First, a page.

Intermediate French Language and Culture (H1FREN011)
This cluster includes one intermediate course in French. It is followed by two further courses, either a survey of one period of literature/culture or focused on a particular author, type of literature, or on another specialized topic.
The Sophomore Book Award
Awarded annually to one or more sophomores who show particular excellence and promise in the study of the French language, and French and Francophone literature and culture.
The Neil C. Arvin Prize for Excellence in French
Awarded annually to the graduating senior who has excelled in the study of French. The Arvin Prize carries with it a handsome cash award, and in some cases it may be divided between or among deserving students.
Majors are urged to consider studying in a French-speaking country for a year, a semester, or in a University-sponsored summer study program. Work done in an approved study abroad program may be given concentration credit up to a maximum of four courses.
The University is affiliated with several programs in countries where French is spoken: CIEE, Paris (“French and Critical Studies”); CIEE, Dakar, Senegal ("Development Studies" and "Language and Culture"); EPA Internships in Europe, Brussels, Belgium; IES Abroad, Nantes, Nice, and Paris; and IES Abroad, Rabat, Morocco. For more information, visit the Education Abroad website.
The Rennes Exchange
Each year, the French program of the Department of Modern Languages and Cultures (MLC) sends a graduating senior to teach at the Université de Rennes (Haute Bretagne). Students teach English for the full academic year and are paid a salary that allows them to live comfortably and benefit from the many activities in and around Rennes. They may also enroll free-of-charge in academic programs and earn the Maîtrise degree.
Advanced Placement (AP) scores or International Baccalaureate (IB) rankings assist departmental advisors in finding the right course level for you. Information on how you learned the language or languages you know will also help us advise you on the most appropriate courses for you in MLC.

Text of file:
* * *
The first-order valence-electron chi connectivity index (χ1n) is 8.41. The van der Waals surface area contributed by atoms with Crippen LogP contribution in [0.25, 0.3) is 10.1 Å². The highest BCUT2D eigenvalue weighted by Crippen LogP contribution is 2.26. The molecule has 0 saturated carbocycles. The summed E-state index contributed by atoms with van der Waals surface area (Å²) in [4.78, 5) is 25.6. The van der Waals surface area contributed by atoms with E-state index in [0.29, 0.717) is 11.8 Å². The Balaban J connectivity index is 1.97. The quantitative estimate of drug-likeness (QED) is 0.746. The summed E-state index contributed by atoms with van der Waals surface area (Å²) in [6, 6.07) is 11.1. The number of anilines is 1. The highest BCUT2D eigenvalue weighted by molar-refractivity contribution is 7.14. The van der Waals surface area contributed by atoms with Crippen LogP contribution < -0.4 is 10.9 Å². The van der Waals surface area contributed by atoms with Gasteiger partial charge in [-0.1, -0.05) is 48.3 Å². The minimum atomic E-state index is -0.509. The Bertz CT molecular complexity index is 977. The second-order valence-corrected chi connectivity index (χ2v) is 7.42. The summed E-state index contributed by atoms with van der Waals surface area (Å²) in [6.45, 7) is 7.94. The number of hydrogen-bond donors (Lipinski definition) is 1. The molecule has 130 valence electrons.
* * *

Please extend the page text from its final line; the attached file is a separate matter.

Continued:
For students with previous experience with the French language, the first step is to take the online placement exam. You will receive a score that will be used along with the other information you provide to help determine your placement. For instructions for how to login, see our online placement exam instructions page. Students who have not studied French previously and who are not heritage speakers of French may register for FR 101 without taking a placement exam.
The placement you receive with your online numerical test scores is not necessarily how you will be placed by MLC.
Students will receive a "Course planning, placement, and recommendations" sheet with their language placement information from Academic Advising during Orientation and via email.
Robert Doran, Professor of French and Comparative Literature, Head of the French Program, and Undergraduate French Advisor
Cilas Kemedjio, Professor of French and Francophone Studies and Frederic Douglass Professor
Carole Nasra, Associate Professor of Instruction in French and Language Placement Coordinator for French
Julie Papaioannou, Professor of Instruction in French, Language Pedagogy Coordinator, and Study Abroad Advisor for French
Anna Rosensweig, Associate Professor of French and Director of the Graduate Program in Visual and Cultural Studies